The American Gaming Association held a nationwide conference call on Monday to discuss results of its survey revealing that $8.5 billion will be risked on the NCAA men’s basketball “March Madness” tournament, with one of every five adult Americans placing a sports bet or entering a bracket pool.
It was noted that the most popular states for bracketeers are hoops hotbeds Kentucky — 28% — and Kansas — 25%. The University of Kentucky and the University of Kansas happen to be the two winningest schools in NCAA history, so that adds up.
But on a hunch, we asked AGA executives if there was any further data available. And there was.
In third place, with 24% of state residents planning to fill out a bracket is … Utah.
There’s no question that basketball is popular in the Beehive State. Utah, Utah State, Weber State, and Brigham Young have made plenty of NCAA tournament appearances over the years (and Utah Valley and Southern Utah are Division I programs as well).
But what makes the popularity of brackets surprising is that Utah is joined by Hawaii as the only states where all forms of gambling are illegal — even the lottery.
So while there are states where the technical legality of office pools for money is murky, Utah is not one of them. (We say “technical” because law enforcement doesn’t waste its time with office pools unless massive amounts of money are involved — which has been known to happen in New Jersey.)
Hawaii’s result was 16%, which is not among the highest percentages, but isn’t at the bottom either. Are March Madness brackets filling a hunger in those two states for residents to risk money on the result of sporting events?
States on the low end
Another surprise is which state came in last in the AGA survey: Mississippi, at 11%.
Yes, the first state in the South to offer legal sports betting last year ranks last in this poll. Ole Miss and Mississippi State again made the tournament this year, with Southern Miss and SWAC schools Jackson State, Alcorn State, and Mississippi Valley State missing out.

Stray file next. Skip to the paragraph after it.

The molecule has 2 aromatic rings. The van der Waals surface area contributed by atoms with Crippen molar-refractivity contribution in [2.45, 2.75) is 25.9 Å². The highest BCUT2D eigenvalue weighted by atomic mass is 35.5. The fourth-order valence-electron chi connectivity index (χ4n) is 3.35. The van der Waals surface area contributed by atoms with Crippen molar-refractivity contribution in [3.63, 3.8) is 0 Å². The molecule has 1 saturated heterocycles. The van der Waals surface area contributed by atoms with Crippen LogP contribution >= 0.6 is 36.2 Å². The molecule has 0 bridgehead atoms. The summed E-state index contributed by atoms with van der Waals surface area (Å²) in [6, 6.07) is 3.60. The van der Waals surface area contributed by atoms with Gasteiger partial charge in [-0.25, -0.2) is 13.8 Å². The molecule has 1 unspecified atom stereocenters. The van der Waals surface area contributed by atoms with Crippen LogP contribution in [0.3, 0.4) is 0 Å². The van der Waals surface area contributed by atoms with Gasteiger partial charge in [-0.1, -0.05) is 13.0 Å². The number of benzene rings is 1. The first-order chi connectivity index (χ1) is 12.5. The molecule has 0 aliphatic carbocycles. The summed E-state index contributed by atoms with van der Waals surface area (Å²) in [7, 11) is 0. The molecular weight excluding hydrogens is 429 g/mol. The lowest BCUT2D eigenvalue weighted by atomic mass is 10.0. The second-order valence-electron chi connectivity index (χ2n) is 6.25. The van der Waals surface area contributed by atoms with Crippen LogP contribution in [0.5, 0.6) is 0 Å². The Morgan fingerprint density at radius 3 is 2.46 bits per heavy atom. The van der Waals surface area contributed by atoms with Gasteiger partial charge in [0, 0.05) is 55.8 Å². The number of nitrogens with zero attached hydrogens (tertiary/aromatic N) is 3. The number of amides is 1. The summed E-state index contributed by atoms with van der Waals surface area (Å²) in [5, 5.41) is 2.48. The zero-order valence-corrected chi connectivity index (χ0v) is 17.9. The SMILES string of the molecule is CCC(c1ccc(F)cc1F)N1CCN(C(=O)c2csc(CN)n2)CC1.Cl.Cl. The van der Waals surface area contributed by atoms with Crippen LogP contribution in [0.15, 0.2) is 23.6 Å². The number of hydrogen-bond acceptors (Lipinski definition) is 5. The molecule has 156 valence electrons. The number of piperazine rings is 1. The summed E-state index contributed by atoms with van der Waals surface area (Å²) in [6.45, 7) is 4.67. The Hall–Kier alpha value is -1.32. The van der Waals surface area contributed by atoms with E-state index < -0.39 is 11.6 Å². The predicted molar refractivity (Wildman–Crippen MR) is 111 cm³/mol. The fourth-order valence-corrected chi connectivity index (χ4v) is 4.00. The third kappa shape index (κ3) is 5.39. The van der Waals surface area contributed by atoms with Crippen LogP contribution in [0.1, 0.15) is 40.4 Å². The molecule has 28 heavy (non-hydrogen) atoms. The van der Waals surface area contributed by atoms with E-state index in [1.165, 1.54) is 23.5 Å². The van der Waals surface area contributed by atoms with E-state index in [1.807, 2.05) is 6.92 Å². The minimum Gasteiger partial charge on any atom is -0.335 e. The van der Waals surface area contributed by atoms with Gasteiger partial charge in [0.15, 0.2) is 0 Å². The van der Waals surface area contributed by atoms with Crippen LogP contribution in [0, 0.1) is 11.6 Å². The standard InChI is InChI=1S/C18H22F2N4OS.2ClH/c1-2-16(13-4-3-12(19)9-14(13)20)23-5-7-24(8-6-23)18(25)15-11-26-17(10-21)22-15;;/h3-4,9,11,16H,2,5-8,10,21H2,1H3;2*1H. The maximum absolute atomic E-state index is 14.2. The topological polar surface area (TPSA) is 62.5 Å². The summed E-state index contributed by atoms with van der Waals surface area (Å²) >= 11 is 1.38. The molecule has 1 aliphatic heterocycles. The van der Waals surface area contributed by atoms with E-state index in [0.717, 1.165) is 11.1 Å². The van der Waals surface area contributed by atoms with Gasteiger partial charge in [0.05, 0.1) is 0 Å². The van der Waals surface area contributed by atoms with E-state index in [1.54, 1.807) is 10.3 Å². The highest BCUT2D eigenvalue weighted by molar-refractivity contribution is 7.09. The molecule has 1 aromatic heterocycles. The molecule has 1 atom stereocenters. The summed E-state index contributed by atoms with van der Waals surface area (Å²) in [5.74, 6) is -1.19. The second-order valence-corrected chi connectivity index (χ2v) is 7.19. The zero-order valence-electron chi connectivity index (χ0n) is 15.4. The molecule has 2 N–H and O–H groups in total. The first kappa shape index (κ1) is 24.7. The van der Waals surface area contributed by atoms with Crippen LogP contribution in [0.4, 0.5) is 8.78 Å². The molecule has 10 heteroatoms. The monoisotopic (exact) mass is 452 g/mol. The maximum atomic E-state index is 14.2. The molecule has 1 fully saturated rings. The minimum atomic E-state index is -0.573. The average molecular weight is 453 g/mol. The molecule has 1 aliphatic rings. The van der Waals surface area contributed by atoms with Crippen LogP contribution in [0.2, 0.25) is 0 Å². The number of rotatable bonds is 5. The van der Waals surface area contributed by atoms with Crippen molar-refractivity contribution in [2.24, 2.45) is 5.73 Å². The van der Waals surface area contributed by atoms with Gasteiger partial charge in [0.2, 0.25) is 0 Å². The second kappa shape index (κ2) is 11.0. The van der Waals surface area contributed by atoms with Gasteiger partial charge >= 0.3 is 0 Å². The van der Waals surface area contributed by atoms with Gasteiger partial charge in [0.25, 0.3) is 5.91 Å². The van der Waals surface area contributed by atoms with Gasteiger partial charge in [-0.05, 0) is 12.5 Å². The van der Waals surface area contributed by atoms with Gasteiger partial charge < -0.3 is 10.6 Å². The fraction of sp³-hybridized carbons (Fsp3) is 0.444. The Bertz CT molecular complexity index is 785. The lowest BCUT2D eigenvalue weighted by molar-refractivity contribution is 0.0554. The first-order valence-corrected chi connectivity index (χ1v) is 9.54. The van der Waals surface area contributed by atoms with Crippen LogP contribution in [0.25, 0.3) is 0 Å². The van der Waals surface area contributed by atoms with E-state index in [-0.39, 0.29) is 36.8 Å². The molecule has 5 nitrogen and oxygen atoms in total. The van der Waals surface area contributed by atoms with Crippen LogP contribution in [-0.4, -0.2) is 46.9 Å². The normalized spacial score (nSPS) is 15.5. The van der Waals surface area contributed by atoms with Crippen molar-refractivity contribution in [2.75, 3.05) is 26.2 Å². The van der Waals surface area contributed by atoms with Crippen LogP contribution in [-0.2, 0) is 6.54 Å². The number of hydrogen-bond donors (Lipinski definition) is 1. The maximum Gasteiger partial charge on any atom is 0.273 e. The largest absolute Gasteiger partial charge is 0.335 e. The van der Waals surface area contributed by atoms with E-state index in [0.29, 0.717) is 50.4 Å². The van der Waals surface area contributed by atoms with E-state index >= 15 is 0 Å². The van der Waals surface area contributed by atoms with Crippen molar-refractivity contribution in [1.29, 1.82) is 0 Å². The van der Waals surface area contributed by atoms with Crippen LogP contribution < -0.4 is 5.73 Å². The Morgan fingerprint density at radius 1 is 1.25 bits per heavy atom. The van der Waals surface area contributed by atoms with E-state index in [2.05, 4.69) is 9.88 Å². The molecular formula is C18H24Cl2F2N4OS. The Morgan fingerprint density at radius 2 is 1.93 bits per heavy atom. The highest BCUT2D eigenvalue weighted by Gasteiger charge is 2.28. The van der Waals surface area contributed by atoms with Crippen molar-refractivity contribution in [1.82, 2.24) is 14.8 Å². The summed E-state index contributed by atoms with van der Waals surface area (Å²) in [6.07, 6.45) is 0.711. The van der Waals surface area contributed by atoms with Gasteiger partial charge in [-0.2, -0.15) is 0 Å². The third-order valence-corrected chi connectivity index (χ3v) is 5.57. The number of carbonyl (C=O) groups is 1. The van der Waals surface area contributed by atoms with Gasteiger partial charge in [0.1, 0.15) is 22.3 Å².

Of the seven other legal gambling states, only New Jersey — the state than ran the quixotic campaign that gave all states the option to legalize traditional sports betting — matched the national average of 20%.
Delaware checked in at 18%, followed by Pennsylvania (17%), gambling pioneer Nevada (15%), Rhode Island (14%), West Virginia (13%), and New Mexico (tied for second-to-last at 12%).
Nine other states joined New Jersey at exactly 20%, with the bulk of them in “flyover country.” Along with New Mexico, West Coast states California and Oregon scored just 12%, with Texas and Georgia joining them.
Other AGA survey results
An estimated 4.1 million people are expected to place a legal bet at a casino sportsbook or using a legal app, the AGA found. But another 5.2 million are expected to bet online at illegal offshore sites, with 2.4 million more betting illegally with a traditional bookie.
“These results indicate there’s still work to do to eradicate the vast illegal sports betting market in this country,” said AGA President Bill Miller in a statement.
And who do respondents nationwide like to prevail at the end of March Madness? No surprise there: Duke is favored by 29% of people, followed by Gonzaga (9%), North Carolina (8%), Kentucky (7%), and Virginia and Michigan (5%).
The fine print reads as follows:
“This survey was conducted on behalf of the AGA by Morning Consult between March 1-7, 2019, among a national sample of 11,002 adults. The interviews were conducted online, and the data were weighted to approximate a target sample of adults based on age, race/ethnicity, gender, educational attainment and region. The margin of error is +/- 1% and greater among subgroups. Bettors include those who expect to place a bet online, with a bookie, with a casino sportsbook, casually with a friend or participate in a bracket contest.”